The ACV has improved range, officials said. It can swim for 12 miles and then drive more than 250 miles after assaulting a beach on one fueling.

Sorrell said the Marines did notice during testing that the turning radius of the newer vehicle is not as tight as the AAV, which can pivot quickly by stopping one track while the other moves. The ACV does big swing turns that are more like a school bus, he said.

While tires provide greater mobility for the ACV, there is a risk of flats. During earlier evaluations Marines lost time when tires went flat during operations, said a Pentagon report published in January. The vehicle has centralized tire inflation, but sometimes the pressure was not maintained correctly, the report said.

The report recommends developing equipment to make tire changes more efficient — especially in remote areas — and maybe adding a spare tire.

“Even with a metal pole in it, it was still aired for three days,” said Major Brian Deiters, the company commander of Delta Company. “If the tire blows out, we can operate with any tire being fully down. If two are down on the same side, we can continue to go.”

Both Sorrell and Dieters said the vehicle rides more comfortably — even comparing it to a smooth car ride. In the AAV, they said, every bump is felt.

Deiters also praised the vehicle’s performance in the ocean, where it took on 4-foot-high surf. His Marines didn’t test to see if the vehicle can right itself in high surf like the AAV can, but he said, “I believe it’s supposed to flip back up.”

The heavy tracks on the AAV helped with righting the vehicle; similarly, Deiters said he believes the ACV has a lot of bottom armor that should give it the same ability.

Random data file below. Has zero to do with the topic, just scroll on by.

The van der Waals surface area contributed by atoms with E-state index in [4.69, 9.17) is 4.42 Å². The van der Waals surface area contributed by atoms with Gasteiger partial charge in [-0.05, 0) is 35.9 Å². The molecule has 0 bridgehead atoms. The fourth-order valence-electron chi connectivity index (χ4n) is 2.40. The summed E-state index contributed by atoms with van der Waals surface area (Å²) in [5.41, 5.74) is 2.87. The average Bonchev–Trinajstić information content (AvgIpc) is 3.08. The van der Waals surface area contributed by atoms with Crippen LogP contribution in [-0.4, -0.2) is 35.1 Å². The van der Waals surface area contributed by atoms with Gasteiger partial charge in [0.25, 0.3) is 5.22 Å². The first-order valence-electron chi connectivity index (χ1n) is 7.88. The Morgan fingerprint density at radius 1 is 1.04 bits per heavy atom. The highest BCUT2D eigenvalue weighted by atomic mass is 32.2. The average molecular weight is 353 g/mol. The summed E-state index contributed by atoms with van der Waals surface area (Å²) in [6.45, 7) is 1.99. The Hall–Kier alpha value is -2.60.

At the end of the day, the two Marines agreed the ACV seems to be the better fighting machine for the future.

“If you’re going to give me a decision, I’ll take the ACV,” said Sorrell.

“The AAV wasn’t reliable,” Deiter said. “This is much better and easier to transition to. I won’t miss the old vehicle.”

Both Sorrell and Deiters were impressed with the vehicle’s warning systems.

“If something goes wrong, it pops up on the display module with a red or yellow light,” Deiters said. “It would tell you what’s wrong. Is the fuel low? Is a hatch open? It has so many advanced technical capabilities.”

More hatches on board

Getting into and out of the vehicle is critical — especially in light of a deadly AAV accident during training in July off San Clemente Island when nine of 16 service members died when their 26-ton vehicle sank. Seven made it out of the vehicle, but two were injured and one more died on scene.

It was the deadliest training accident in the history of AAV use. Two investigations — one by the 1st Marine Expeditionary Unit at Camp Pendleton and one by the Naval Safety Center — are expected to be finalized soon and should shed more light on what went wrong and what can be done to make sure it doesn’t happen again.

The ACV has four personnel hatches — they are smaller but lighter than the three the AAV has.

“I think it would be much safer; for one because it has the extra hatch,” Deiters said.

In September, Marines did egress and evacuation drills specifically with an eye to the July accident.

“Crews got out in 16 seconds,” Sorrell said. “We practiced that on land and in water. The egress was pretty seamless.”

A key factor that distinguishes the new vehicle’s design, the Marines said, is that its engine is completely shut off from the troop compartment and has its own water pump.

“If you take on water in the engine, it doesn’t come back to the troop area,” Deiters said. “They shut that off. The AAV has four pumps and the ACV has one (more) that’s a back-up safety pump. If water gets into the troop compartment, the vehicle will keep running.”

Deiters said the standard protocol for evacuating out of a sinking ACV and AAV is the same. That is done when water reaches the deck plates.

“The difference in the AAV versus the ACV is that once they went into the water a (warning) light would have come on,” Deiters said. “Based on the same scenario, the ACV would have had lights on and it would have never left the beach.”